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    Turkey’s currency plunges as Trump tweets about increasing tariffs

    Turkey's President Recep Tayyip Erdogan addressed a rally of his supporters in Bayburt, Turkey, Friday.
    associated press
    Turkey's President Recep Tayyip Erdogan addressed a rally of his supporters in Bayburt, Turkey, on Friday.

    Turkey’s currency plunged Friday — accelerated by a hostile tweet from President Donald Trump — causing financial markets to tremble and showing that the country is as much a risk to the world economy as it is a geopolitical flashpoint.

    Internal political turmoil, soaring inflation, and conflict with Trump over a jailed American pastor have combined to destroy confidence in the Turkish lira, which lost 20 percent of its value against the dollar at one point Friday.

    There is fear among foreign investors that President Recep Tayyip Erdogan is pursuing irresponsible economic policies while undercutting the independence of the central bank. That, analysts fear, is preventing the country from taking necessary steps to put the economy on more stable footing.

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    Trump aggravated an already dire situation when he said that he would double tariffs on imported Turkish steel to 50 percent and on aluminum to 20 percent. The move seemed to be in retaliation for Turkey’s refusal to release an American pastor, Andrew Brunson, detained during a crackdown after a failed coup attempt in 2016.

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    The move effectively prices Turkish steel out of the US market, which accounting for 13 percent of Turkey’s steel exports.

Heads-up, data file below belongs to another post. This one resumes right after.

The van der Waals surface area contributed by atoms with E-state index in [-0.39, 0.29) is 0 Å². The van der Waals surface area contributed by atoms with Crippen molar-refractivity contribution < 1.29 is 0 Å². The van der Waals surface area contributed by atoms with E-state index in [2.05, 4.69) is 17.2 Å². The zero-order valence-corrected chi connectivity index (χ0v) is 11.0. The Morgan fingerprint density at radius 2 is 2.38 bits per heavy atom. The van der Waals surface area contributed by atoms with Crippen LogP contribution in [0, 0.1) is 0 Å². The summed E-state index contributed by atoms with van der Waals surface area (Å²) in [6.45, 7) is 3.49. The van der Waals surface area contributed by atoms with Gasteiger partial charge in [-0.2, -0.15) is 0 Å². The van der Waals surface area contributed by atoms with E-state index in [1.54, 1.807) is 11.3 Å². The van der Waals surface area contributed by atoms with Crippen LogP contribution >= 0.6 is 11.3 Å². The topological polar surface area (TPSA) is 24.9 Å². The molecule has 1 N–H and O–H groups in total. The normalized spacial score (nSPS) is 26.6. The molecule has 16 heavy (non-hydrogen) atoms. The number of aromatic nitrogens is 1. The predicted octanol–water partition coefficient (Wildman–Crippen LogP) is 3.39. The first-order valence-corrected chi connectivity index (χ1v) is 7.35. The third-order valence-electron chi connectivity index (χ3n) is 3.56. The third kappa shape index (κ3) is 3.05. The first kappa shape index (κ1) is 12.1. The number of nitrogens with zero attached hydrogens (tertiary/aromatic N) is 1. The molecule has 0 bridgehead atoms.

Trump’s hostility toward a NATO ally that borders Iran and Syria increases the risk Turkey’s problems could destabilize economies well beyond the region. The sharp decline of the lira, and worries over the wider consequences of Turkey’s economic turmoil, helped drive the main stock indexes in Tokyo, Frankfurt, and Paris more than 1 percent lower.

    On Friday Erdogan continued to blame foreigners for the country’s problems. His combative comments on national television were seen as a signal that he is not likely to change the policies that have undercut the lira’s value, pushed inflation close to 16 percent and made bank loans prohibitively expensive.

    With its currency weakening, Turkey must pay more for imported oil and other goods. That leads to higher inflation, causing the lira to fall even more. Without steep increases in central bank interest rates and cuts in government spending — moves Erdogan has so far refused — the country could suffer hyperinflation and economic collapse.

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    The lira’s sharp decline has reflected concerns about the fundamentals of Erdogan’s economic model, which has depended on a voracious construction industry that his opponents say has enriched his inner circle while heaping debt on the country. The currency continued to fall after Erdogan acquired sweeping executive powers with his re-election in June, amid concerns the strong-willed president is taking no one’s economic advice but his own; he has resisted calls to raise interest rates to curb inflation and to ease pressure on the lira.

    Investors fear banks in Asia and Europe could suffer because they have invested in Turkish assets, and those problems could then spread to other sectors of the economy. Erdogan dismissed such concerns. In a speech Thursday, he insisted Turkey would weather the current storm.

    “Don’t forget, if they have the dollar, we have our people, our Allah,” Erdogan said.